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State Senate President Stanley Rosenberg is urging University of Massachusetts leaders to reconsider an increase in student fees.
In an Aug. 13 letter to UMass President Marty Meehan, Rosenberg, an Amherst Democrat, cites a $20.6 million increase in state funding for the five-campus system this fiscal year — bringing the university's entire appropriation to $531.8 million.
"I know that the University had requested more money than was allotted in the final budget, and we both recognize the need to keep pushing to supplement the University's appropriation," Rosenberg said in the letter, adding, "In the meantime, I am hopeful that the University will use its increased FY16 appropriation to ease the financial burden of a college education on its hardworking students and their families."
UMass officials had requested $578 million, and said in a statement late Thursday afternoon that this year's funding increase is actually just $12 million, not $20.6 million.
In that statement, UMass Vice President for Communications Robert Connolly said the school would be able to reverse the fee hike if the Legislature acts on a supplemental budget bill it's considering.
"UMass could eliminate [the fee increase] entirely if [Rosenberg] could win full funding for our budget and collective-bargaining requirements,” Connolly said. "The supplemental budget process provides the perfect opportunity for taking what would be a significant and much-appreciated step."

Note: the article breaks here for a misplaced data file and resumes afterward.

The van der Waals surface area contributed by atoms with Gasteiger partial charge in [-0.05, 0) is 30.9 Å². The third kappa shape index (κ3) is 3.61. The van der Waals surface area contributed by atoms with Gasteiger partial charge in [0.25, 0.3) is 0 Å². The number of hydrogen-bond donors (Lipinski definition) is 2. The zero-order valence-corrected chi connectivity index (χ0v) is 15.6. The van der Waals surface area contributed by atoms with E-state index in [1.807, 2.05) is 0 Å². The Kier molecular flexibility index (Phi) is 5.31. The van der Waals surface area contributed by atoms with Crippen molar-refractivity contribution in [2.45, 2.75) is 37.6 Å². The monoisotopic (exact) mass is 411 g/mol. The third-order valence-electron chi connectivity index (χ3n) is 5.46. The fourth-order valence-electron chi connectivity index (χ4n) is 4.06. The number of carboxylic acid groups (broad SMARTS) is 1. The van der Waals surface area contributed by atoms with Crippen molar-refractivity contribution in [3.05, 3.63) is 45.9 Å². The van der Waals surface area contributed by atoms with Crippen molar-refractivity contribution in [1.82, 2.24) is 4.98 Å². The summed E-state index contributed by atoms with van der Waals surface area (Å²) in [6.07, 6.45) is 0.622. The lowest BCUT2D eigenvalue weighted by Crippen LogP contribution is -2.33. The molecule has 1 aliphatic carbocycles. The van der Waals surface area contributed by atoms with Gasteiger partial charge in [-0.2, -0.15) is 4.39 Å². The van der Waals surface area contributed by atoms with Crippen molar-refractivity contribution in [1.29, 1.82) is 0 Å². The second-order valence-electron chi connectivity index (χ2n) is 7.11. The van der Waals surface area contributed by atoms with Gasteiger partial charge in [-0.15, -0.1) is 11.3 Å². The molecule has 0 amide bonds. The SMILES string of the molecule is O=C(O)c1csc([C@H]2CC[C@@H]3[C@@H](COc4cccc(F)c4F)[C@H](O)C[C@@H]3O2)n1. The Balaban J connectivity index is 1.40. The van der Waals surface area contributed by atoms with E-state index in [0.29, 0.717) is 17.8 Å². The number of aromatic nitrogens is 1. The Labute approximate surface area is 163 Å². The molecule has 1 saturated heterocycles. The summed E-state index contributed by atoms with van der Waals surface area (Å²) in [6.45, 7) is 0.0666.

In June, UMass trustees approved a fee increase of up to 5 percent for the upcoming academic year, saying they had no choice given the level of funding the system was expecting to receive from the state.
That 5 percent increase, according to UMass, amounts to $552 to $580 per in-state undergraduate student, depending on which of the system's five campuses they attend. But in a statement, Rosenberg said it's $900 for students at the flagship UMass Amherst, which is in his district.
"I’ve talked to students at UMass who are working two or three part-time jobs to scrape together enough money to stay in school," the statement said. "For them, $900 could put their future at the university in jeopardy."
This article was originally published on August 20, 2015.
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